RIYADH (Reuters) - Saudi Arabia’s King Abdullah appointed his son as governor of Riyadh Province on Wednesday in a move that strengthens his branch of the ruling dynasty as it approaches a difficult decision over how to transfer power to the next generation.
Prince Turki bin Abdullah’s elevation to one of the most important positions held by ruling family members in the absolute monarchy comes months after another son of the king, Prince Mishaal bin Abdullah, was made governor of Mecca Province.
Moves in the ruling family are closely watched at home and abroad for clues on who will rule the world’s top oil exporter, a country which also a huge influence over Muslims through its guardianship of Islam’s holiest sites.
The Saudi line of succession does not pass directly from father to son, as in European monarchies, but has moved along a line of brothers born to the country’s founder King Abdulaziz who died in 1954.
As that line nears its end, the al-Saud dynasty is grappling with how to move the succession down to the next generation of the family.
King Abdullah, who is over 90, has made a series of changes and appointments over the past two years that have consolidated the position of his allies in the family.
The most recent was the appointment of Prince Muqrin, the youngest of King Abdulaziz’s sons to survive into adulthood, as deputy crown prince, a newly created position that makes him next in line to rule after King Abdullah and Crown Prince Salman.
That move was seen as delaying the moment when the al-Saud will have to decide on a prince from the younger generation to take charge, and prompted speculation about a wider deal between different branches of the family.
Prince Turki’s promotion from his previous job as deputy governor was made in a series of royal decrees carried on state media, which also removed the deputy defence minister, Prince Salman bin Sultan, from his post.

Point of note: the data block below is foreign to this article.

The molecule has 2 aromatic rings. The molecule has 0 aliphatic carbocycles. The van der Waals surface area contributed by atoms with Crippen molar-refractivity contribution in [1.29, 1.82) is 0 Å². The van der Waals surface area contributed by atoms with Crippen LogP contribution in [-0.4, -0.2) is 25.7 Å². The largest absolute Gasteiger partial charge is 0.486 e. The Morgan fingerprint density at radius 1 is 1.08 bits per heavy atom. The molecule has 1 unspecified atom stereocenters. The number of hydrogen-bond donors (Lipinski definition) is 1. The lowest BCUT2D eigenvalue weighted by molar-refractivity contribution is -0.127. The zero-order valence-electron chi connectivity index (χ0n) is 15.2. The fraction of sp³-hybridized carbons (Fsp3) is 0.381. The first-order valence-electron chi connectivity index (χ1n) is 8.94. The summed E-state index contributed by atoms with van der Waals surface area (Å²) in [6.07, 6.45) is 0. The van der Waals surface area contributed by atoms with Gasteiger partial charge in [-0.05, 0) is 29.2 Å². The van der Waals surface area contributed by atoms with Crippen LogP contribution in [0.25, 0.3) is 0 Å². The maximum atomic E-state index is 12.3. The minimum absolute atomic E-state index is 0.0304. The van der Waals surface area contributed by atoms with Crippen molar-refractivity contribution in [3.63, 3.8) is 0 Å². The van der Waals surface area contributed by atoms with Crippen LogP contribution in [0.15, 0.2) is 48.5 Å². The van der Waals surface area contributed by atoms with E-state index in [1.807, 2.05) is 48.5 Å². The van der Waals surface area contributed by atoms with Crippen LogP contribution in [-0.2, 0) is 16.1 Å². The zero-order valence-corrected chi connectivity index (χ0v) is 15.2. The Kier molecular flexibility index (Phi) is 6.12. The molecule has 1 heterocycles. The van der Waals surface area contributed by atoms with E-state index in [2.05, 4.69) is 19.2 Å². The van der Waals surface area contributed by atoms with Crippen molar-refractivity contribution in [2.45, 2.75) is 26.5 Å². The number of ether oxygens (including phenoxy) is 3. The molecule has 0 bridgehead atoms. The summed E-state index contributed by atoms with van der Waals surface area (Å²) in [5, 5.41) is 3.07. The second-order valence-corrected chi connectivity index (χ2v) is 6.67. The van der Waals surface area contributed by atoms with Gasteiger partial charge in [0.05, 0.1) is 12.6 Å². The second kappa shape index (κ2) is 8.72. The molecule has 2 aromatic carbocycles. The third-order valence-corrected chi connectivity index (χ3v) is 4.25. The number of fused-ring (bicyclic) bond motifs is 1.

Prince Salman bin Sultan, a younger brother of former intelligence chief Prince Bandar bin Sultan, and a key figure in organising Saudi Arabia’s support for Syrian rebels, had met visiting U.S. Defense Secretary Chuck Hagel on Tuesday evening.
The decrees said Prince Salman had left the defence ministry position at his own request, a wording used every time a senior prince departs a post. He was replaced by the outgoing Riyadh governor Prince Khaled bin Bandar.
Until 2011, the position of Riyadh governor had been held for five decades by Prince Salman bin Abdulaziz, who was made crown prince in 2012.
The province is home to the country’s capital and is the heartland of the al-Saud’s traditional support base. Prince Turki bin Abdullah was born in 1970.
Besides appointing sons as governors of Riyadh and Mecca provinces, two of the three most important in the country, Abdullah has also made one of his sons, Prince Abdulaziz bin Abdullah, deputy foreign minister.
However, his most senior son, and the one seen as most likely to one day become king, is Prince Miteb bin Abdullah, who is head of the Saudi Arabian National Guard.
His main rival as a likely candidate to rule from among the next generation of the family is Interior Minister Prince Mohammed bin Nayef, say many Saudis and foreign analysts who follow the succession process.
Reporting By Angus McDowall; Editing by Andrew Heavens